The Immigrant You Won’t See in Sofia Coppola’s ‘Bling Ring’
Last year Diana Tamayo became one of six people charged in thefts involving more than $3 million in stolen goods from the homes of young Hollywood celebrities like Lindsay Lohan, Paris Hilton and Orlando Bloom. Tamayo was indicted on one count of first-degree residential burglary, one count of receiving stolen property and one count of conspiracy.
She was part of a group of six young adults that gained national attention for breaking into homes of the rich and famous. The celebrity gossip site TMZ dubbed the group “the burglar bunch” while Vanity Fair referred to them as “the bling ring.” Their capers briefly brought them the same kind of celebrity that they were drawn to target.
The ring was largely made up of young women who attended a continuation high school in Agoura Hills, an unincorporated area just outside Los Angeles that sits next to Malibu. Agoura is an especially affluent area where the median household income is over $108,000, compared to Los Angeles’ $56,266 median.
Tamayo was different from the other girls in the ring. She lived in one of the few apartment buildings in nearby Calabasas with her family. She was elected class president and named “best smile” in the 2007 Indian Hills yearbook. And she’s an undocumented immigrant, according to Vanity Fair, citing reports from police officers.
At her court hearing in October 2012, the Los Angeles Times noted Tamayo “shed tears as a statement was read in court, noting the potential for deportation because of the conviction.” During court proceedings, Tamayo’s lawyer also said police officials threatened her and her family with deportation if she didn’t cooperate.
Director Sofia Coppola’s new film “The Bling Ring” is based on a 2010 Vanity Fair story about Tamayo and her fellow young burglars. But Tamayo’s experience is nowhere to be seen in the film. The film’s lead roles went to two white actresses, an Asian American actress and a white male. That’s the sort of omission that would typically spur an outcry from culture watchers—Colorlines included!—whom have decried Hollywood’s long, frustrating record of whitewashing people of color from history and culture. But there’s been no uproar over Coppola’s Latino-free version of the “Bling Ring.” There’s not been the expected stream of articles and blog posts blasting the director for erasing Tamayo from the story.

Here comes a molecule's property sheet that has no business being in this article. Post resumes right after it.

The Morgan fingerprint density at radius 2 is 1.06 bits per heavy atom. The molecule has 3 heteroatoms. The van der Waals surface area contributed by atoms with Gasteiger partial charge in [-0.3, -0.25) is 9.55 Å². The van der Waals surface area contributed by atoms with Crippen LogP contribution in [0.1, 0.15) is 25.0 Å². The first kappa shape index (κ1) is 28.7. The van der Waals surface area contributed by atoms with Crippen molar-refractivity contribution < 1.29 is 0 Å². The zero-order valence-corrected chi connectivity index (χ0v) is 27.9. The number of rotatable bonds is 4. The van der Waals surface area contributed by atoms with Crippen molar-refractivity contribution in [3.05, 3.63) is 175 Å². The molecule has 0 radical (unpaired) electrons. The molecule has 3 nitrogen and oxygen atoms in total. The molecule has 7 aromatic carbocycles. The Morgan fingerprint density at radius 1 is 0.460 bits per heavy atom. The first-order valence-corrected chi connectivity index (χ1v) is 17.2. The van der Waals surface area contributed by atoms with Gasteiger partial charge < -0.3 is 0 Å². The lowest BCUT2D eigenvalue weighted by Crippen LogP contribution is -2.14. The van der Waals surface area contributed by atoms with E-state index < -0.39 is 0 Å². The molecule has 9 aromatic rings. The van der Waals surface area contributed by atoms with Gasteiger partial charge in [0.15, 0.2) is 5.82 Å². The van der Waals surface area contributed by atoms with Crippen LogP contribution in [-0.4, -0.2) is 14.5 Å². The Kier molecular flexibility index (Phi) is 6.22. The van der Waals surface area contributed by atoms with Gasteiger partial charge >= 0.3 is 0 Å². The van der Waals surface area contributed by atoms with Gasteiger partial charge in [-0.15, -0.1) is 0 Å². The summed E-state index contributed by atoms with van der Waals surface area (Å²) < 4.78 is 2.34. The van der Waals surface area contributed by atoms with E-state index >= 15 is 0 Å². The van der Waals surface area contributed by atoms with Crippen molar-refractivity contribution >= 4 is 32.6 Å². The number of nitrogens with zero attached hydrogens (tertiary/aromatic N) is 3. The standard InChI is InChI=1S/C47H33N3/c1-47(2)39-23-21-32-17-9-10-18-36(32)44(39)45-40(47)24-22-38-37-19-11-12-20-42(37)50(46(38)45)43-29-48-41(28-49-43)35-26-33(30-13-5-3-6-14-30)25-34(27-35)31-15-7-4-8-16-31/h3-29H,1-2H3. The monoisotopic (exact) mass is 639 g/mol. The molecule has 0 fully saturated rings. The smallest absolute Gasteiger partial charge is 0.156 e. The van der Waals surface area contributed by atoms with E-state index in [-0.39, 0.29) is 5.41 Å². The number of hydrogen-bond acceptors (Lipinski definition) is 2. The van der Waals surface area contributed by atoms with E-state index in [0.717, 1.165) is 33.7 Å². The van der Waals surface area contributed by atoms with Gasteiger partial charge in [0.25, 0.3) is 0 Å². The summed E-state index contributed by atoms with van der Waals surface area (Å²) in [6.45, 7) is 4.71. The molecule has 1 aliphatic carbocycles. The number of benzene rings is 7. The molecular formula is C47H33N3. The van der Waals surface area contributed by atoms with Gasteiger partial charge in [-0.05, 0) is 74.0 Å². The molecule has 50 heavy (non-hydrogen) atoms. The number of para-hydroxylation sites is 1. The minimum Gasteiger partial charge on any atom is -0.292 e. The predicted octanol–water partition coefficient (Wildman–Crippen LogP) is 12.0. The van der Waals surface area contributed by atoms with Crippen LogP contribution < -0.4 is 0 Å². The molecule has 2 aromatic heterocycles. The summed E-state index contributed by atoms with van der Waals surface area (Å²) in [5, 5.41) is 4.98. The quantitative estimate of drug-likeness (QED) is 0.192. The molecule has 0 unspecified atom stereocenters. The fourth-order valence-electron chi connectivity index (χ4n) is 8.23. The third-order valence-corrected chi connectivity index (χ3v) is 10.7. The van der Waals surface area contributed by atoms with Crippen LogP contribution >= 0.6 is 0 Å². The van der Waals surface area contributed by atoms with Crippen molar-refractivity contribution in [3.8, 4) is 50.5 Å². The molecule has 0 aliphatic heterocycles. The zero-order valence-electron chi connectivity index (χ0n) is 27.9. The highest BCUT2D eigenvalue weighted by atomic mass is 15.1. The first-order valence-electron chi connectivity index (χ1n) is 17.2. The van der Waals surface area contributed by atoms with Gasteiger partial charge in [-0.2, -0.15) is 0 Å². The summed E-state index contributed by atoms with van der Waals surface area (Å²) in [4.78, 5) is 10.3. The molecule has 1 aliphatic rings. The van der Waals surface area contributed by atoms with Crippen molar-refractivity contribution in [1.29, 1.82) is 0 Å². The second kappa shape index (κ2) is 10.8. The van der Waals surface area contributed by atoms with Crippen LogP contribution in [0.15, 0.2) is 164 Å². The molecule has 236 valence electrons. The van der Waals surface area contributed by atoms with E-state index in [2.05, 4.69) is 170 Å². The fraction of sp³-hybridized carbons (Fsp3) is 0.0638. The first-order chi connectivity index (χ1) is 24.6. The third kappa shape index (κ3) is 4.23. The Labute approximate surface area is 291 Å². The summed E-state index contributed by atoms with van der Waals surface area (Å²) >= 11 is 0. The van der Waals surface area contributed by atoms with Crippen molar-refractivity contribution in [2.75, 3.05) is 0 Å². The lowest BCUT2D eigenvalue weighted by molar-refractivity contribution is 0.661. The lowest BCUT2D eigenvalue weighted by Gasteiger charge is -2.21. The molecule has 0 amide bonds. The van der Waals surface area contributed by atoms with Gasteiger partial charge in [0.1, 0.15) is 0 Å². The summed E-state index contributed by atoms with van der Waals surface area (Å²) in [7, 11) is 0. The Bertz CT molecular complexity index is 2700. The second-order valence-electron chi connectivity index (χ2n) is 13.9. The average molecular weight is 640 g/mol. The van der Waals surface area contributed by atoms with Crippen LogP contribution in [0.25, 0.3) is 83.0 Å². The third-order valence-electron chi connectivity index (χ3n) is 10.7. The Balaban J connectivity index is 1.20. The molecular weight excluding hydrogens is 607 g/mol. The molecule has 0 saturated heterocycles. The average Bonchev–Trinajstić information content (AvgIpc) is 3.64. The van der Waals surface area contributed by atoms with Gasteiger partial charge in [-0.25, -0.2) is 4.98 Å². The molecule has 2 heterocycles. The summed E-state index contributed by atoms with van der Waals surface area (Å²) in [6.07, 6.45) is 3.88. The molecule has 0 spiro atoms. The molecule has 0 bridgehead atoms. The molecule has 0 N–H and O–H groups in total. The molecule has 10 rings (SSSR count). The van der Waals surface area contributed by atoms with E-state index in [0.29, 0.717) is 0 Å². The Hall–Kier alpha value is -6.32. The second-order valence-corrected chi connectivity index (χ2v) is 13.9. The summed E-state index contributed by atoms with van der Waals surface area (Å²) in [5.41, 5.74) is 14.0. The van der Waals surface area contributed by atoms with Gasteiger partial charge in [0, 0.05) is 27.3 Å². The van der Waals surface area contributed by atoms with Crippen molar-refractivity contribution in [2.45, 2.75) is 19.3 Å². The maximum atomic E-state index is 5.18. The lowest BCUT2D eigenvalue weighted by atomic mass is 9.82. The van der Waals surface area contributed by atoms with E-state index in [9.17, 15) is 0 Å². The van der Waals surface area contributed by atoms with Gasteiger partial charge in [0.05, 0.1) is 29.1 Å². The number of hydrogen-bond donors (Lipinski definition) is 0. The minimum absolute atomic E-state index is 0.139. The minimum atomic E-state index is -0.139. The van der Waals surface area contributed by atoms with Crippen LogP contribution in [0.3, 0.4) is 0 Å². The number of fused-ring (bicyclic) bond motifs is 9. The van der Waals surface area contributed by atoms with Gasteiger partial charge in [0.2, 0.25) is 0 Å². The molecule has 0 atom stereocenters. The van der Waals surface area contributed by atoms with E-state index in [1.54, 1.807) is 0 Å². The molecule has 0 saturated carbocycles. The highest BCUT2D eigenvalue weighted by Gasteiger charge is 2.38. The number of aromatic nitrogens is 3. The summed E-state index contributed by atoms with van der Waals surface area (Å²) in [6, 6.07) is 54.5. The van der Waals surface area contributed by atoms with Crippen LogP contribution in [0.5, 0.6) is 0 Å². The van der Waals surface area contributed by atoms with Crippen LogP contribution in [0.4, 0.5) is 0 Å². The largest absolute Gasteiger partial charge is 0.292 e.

Why the muted reaction? In the era of Deferred Action and comprehensive immigration reform, are we more or less interested in seeing the full range of immigrant life portrayed in popular culture? As the political debate turns on defining good immigrants vs. bad immigrants, would seeing characters like Tamayo in films be a good thing? I asked some smart people in film, who also happen to be undocumented, and the answer is, well, it’s complicated.
“With immigration reform talks going on, I believe it’s a bit tricky because you don’t necessarily want to portray anyone bad at this moment. But at the same time not all DREAMers, not all undocumented students are top of the class people,” said Frisly Soberanis, a Tribeca Film Fellowship alumni and college student.
“Not all DREAMers are getting full rides to school and not all DREAMers have a clean record, and that’s something that as a community we have to start emphasizing,” said Soberanis, who’s also an undocumented immigrant. “Not everyone gets the same opportunities as other people.”
But showing the complexity of undocumented immigrants in the U.S. through films and television is easier said than done. Roles for actors of color are already scarce and when the roles make it on the screen they’re not often the fully developed roles that leave positive, lasting impressions on viewers.
A National Hispanic Media Coalition study found that non-Latinos who have positive opinions about Latinos have less favorable opinions when exposed to negative entertainment or news narratives.
The study [PDF] found that after viewing just one minute of media content, people change the way they view Latinos. “When asked about Latinos’ intelligence,” the authors write, “those who consumed negative news and entertainment pieces were much more likely to rate Latinos as unintelligent, while those who consumed positive pieces were much more likely to rate Latinos as intelligent. This is only one example of many from the poll that demonstrate that media content influences peoples’ opinions about Latinos.”
Marco Galaviz, a third-year film student at New York University who was undocumented until recently, says that if we don’t talk about immigrants with criminal backgrounds, they will always be excluded from immigration reform proposals.
“I have friends who got in trouble with the law for a variety of reasons, for driving without a license or for doing something else bad,” Galaviz said. “But that doesn’t mean their rights should be taken away, that doesn’t mean they should be excluded from immigration reform.”
Galaviz believes it’s important to show characters like Tamayo’s because “it is important to show these roles, to be able to show the complexity of undocumented people that are living in the U.S.”
Galaviz says that if we’re only talking about the “hard working immigrant whose only crime was to cross a border” or the immigrant “who loves this country, never commits crimes, goes to school and becomes successful,” then “we’ve essentially eliminated any other narratives specifically for undocumented youth and undocumented older folks who have had run-ins with the law.”
Tamayo is now working on a career in the nutrition and fitness industry, according to the L.A. Times.